Don't call it a fee waiver: Vanguard shifts money fund expenses

BOSTON (Reuters) - Vanguard Group Inc reallocated expenses on a $1.9 billion municipal money market fund, a spokesman said, a move akin to the fee waivers that rivals have granted.

Because of Vanguard’s client-owned structure it cannot simply waive fees and cover them, the industry’s traditional method of protecting investors from low interest rates.

Instead, as yields fall below expenses on the Vanguard Pennsylvania Municipal Money Market Fund, “expenses of the fund are being temporarily reallocated to other funds within Vanguard,” company spokesman Freddy Martino said via e-mail.

Vanguard, the world’s largest mutual fund manager with some $6 trillion in assets, said in a securities filing late on Monday that it made the change “to maintain a zero or positive yield for the fund.”

Vanguard is not currently reallocating expenses on other funds, Martino said via e-mail. He also said the reallocated expenses are insignificant in the scale of Vanguard’s fund line. “We therefore do not expect this change to increase expense ratios for any of our other funds,” he said.

The yield on the benchmark 10-year U.S. Treasury note, around 2% at the start of the year, has fallen sharply amid the COVID-19 pandemic and was at 0.6677% at midday Tuesday.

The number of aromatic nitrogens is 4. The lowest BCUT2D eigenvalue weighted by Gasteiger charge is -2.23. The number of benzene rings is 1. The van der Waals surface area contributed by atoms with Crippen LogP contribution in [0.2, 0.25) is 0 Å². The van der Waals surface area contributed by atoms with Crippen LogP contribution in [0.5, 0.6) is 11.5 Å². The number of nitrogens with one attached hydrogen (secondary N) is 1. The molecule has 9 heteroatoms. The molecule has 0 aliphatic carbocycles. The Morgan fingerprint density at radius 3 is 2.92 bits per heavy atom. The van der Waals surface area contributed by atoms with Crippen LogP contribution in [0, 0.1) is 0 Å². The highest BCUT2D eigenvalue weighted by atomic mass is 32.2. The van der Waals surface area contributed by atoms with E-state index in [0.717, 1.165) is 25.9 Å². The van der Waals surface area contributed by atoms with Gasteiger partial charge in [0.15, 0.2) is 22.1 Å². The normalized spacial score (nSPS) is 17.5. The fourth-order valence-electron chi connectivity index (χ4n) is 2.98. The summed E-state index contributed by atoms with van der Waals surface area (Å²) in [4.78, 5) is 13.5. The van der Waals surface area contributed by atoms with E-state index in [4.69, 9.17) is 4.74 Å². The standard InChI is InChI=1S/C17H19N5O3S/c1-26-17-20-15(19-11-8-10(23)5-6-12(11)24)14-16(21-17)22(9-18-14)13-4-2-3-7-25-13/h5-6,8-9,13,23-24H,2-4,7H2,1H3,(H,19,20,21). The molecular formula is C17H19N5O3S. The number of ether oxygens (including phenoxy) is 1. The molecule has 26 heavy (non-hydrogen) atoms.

Fee waivers were common during the financial crisis and have returned of late. Federated Hermes Inc, another large money fund sponsor, said June 26 it reduced fees or payments on 16 funds and trusts “due to current market conditions.”

A Federated spokesman said it has not outlined what impact the waivers may have on its financial results.

Lower rates also have led Vanguard and rivals to close some money funds to new investors as a way to protect returns for existing ones.

Daniel Wiener, who edits a newsletter for Vanguard investors, said Vanguard’s action shows how it has many options for deciding how it charges investors for its products.

“In the scheme of things the reallocated costs are minuscule in comparison to the overall costs but what it tells you is that there is lots of flexibility,” he said.

Reporting by Ross Kerber, editing by Louise Heavens and David Gregorio